Brenda J. Tittlemier, Juliette Cooper, Dawn Stelgia, Roberta L. Woodgate, Kathryn M. Sibley
Institution of primary author:
University of Manitoba, Winnipeg, MB, Canada
Engaging knowledge users, i.e., patients, caregivers, clinicians, policy, and decision-makers, as partners in research may lead to evidence that is more relevant to knowledge users because it involves them in setting research priorities, establishing research questions, choosing methods, collecting, and analyzing data, and disseminating and implementing the results. Such engagement may optimize evidence uptake in healthcare practice which could improve health outcomes and the efficiency and effectiveness of healthcare systems. However, barriers to engagement (e.g., time) may limit knowledge user involvement as partners in research. Researchers and knowledge users have speculated that theories, models, and frameworks may help guide ways to engage knowledge users as partners, potentially minimizing some barriers to their involvement in research. However, there are few publications that have synthesized the theories, models, and frameworks of research partnerships.
Identify and describe the characteristics of theories, models, and frameworks of health research partnerships. Identify specific concepts of knowledge user engagement represented in existing theories, models, and frameworks.
We conducted a scoping review following established methodological frameworks. We completed database (Ovid, Embase, CINAHL, PCORI), ancestry, and snowball searches. Included articles were in English, published between January 2005 – June 2021, health focused, about a research partnership, and referred to a theory, model, or framework. We developed a coding framework a priori to facilitate data extraction. We extracted data specific to publication details, development characteristics (e.g., informed by theory, methodology, methods), purpose of theories, models, and frameworks and concepts of knowledge user engagement using a published framework by Jull et al 2019 (BMC Med Res Method 19, 211). Results were reported via descriptive statistics and narrative synthesis.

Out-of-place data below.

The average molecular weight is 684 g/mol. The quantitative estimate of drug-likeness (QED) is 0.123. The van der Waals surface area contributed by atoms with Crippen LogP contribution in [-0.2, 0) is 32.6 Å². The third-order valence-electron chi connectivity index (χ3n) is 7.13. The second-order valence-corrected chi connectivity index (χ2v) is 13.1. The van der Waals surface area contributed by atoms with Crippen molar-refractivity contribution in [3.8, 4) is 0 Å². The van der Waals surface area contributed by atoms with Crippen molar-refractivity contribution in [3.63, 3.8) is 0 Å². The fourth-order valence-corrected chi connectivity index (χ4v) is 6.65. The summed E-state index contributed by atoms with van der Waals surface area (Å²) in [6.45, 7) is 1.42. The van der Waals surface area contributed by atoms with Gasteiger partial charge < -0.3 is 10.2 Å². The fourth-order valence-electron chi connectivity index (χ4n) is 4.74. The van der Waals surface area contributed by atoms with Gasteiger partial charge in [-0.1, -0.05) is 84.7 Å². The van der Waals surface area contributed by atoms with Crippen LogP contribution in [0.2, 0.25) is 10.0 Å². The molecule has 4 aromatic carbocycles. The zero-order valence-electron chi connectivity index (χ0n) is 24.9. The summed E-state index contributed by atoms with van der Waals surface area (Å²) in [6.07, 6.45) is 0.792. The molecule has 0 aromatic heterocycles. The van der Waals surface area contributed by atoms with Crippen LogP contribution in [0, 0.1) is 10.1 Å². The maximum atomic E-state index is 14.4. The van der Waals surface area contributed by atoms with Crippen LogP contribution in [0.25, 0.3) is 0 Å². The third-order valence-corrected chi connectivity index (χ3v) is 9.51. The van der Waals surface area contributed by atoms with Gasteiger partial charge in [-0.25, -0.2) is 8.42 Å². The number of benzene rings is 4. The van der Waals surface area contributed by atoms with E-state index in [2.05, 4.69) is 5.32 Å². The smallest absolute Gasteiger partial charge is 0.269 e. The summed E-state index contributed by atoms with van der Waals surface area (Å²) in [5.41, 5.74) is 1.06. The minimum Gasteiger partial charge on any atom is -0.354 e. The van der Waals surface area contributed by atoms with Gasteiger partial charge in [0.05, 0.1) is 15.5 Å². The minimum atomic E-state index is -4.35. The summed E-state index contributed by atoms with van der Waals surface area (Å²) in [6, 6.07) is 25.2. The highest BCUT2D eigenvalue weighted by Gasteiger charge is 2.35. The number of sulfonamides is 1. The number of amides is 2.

Thirty-nine models or frameworks were identified, none about theory. Two models or frameworks (5%) were underpinned by theory. Most articles (n= 30, 77%) did not explicitly indicate which methodology was applied when developing the model or framework. Literature review (n= 11, 28%) and meetings (n= 10, 26%) were the predominant methods utilized to develop the model or framework. Guiding a partnership was the most frequently reported purpose (n=14, 36%). Predominate concepts of knowledge user engagement represented in the model or framework included ethics: principles/values (n= 36, 92%) and relational processes (n= 31, 79%). The least represented concepts of knowledge user engagement were evaluate (n= 6, 15%) and methodology (n= 1, 2%).
The identified models or frameworks could be utilized by healthcare researchers and knowledge users to enhance the involvement of knowledge users in health research partnerships. We did not find any theory of health research partnerships which may limit the ability to explain or predict successful partnerships, however the models or frameworks can guide implementation, evaluation, and sustainability of health research partnerships. Utilizing the models or frameworks we identified to engage knowledge users as partners in research may result in more relevant research, which could enhance the utilization of evidence in healthcare practice. Ultimately, this may improve patient outcomes and the efficiency and effectiveness of the healthcare system. Future research evaluating models and frameworks is necessary to determine their quality, applicability, and usability.Brenda Tittlemier slides